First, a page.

Penn State’s former president sentenced to jail for role in Sandusky scandal
Former Penn State athletic director Tim Curley who pleaded guilty to child endangerment, will serve three months in jail and then will be under house arrest, while former Penn State Vice President Gary Schultz will serve two months in jail for their roles in the Sandusky cover-up.
Said Schultz: “It really sickens me to think I might have played a part in children being hurt”. At least four victims at Sandusky’s trial said they were molested after 2001.
Sandusky was not arrested until 2011, a decade later. Schultz and two other former school administrators are to be sentenced Friday on charges of child endangerment for failing to report a 2001 allegation about Jerry Sandusky to authorities in a child sex abuse scandal that first broke more than five years ago.
Spanier’s trial revolved around testimony by an ex-graduate coaching assistant, Mike McQueary, who said he reported seeing Sandusky molesting a boy in 2001.
“Today’s sentencings, which landed all three defendants behind bars, leaves no doubt that there are consequences for failing to protect children in Pennsylvania”, state Attorney General Josh Shapiro said in a statement.
In this May 2014 file photo, former Penn State President Graham Spanier walks from a hearing before a Superior Court panel at City Hall in Philadelphia.
Spanier’s downfall came after he made a name for himself in the world of academia by successfully raising millions of dollars and transforming Penn State into one of the most well-respected state institutions.
Attorneys for the three former administrators have not returned calls seeking comment.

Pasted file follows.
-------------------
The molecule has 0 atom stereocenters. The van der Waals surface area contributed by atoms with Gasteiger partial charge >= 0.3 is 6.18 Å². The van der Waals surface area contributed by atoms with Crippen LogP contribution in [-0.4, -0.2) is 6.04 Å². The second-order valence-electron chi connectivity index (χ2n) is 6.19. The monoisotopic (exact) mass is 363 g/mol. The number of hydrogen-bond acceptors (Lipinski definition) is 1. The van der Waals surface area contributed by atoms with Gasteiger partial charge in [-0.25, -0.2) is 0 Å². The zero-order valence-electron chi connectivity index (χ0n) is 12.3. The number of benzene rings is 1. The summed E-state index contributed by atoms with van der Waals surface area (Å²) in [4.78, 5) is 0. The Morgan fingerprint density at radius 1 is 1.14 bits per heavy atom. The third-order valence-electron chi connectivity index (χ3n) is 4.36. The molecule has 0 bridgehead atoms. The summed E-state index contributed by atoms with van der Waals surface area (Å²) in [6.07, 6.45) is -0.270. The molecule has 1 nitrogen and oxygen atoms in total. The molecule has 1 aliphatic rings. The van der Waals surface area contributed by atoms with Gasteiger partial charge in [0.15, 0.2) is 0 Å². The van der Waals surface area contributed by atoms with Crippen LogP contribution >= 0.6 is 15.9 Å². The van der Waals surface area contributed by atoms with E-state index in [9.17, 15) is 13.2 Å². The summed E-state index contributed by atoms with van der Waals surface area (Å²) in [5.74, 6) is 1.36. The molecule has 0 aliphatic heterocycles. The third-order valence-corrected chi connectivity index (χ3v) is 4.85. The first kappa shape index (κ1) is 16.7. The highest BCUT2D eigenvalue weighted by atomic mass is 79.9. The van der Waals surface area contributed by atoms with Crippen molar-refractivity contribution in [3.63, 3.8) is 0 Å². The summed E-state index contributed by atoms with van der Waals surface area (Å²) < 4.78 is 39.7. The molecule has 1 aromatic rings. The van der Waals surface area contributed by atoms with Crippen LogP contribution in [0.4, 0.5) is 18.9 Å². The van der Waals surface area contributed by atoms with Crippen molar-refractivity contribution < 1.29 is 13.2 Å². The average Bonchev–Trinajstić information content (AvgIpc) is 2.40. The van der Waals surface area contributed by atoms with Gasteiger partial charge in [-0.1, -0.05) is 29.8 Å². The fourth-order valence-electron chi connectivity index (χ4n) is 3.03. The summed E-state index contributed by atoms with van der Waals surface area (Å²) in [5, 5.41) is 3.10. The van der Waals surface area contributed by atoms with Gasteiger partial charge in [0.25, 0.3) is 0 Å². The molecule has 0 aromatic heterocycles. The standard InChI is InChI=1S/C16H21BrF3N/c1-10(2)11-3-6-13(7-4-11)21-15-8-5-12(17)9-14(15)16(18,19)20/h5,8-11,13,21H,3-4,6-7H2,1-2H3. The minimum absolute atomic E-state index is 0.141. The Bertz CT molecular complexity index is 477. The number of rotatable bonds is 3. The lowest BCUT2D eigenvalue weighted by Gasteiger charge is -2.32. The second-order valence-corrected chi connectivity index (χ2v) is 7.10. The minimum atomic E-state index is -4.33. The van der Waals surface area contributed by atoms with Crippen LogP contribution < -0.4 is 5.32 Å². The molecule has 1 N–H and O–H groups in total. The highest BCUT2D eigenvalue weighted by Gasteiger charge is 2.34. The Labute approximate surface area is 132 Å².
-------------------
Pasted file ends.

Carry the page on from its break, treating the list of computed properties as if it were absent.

“I’m not so sure that you were totally responsible for the lack of action”, Boccabella said. “Why he didn’t is beyond me”, Boccabella said.
In March, Spanier was found guilty of one count of endagering the welfare of a child.
“He was a complete and utter failure as a leader when it mattered most”, said Laura Ditka, a state prosecutor.
Speaking in court before they were sentenced, Curley and Schultz sobbed as they apologized to the victims, saying they should have done more. Paterno, who was sacked in the aftermath of Sandusky’s 2011 indictment and died of lung cancer months later, testified he thought McQueary witnessed something sexual, and he urged McQueary to report the incident to Curley.
Two of the cases against Sandusky heavily involved Curley, Schultz and Spanier.
Bill Oldsey, an alumni-elected member of Penn State’s board of trustees and supporter of the three men, said the punishments were too harsh. In sentencing memos to the judge this week, prosecutors criticized Curley for the “astonishing” gaps in his memory. Prosecutors say the delay enabled Sandusky to keep on molesting boys.
Boccabella noted that others who were aware of McQueary’s report, including McQueary and Paterno, could have called police.
In an interview late Friday afternoon, Paterno’s son, Jay, said he believed the judge’s words misrepresented what actually happened.
They suggested that Curley was purposely forgetful, and that it defied common sense that Schultz seemed unwilling to acknowledge the sexual nature of the allegation about Sandusky.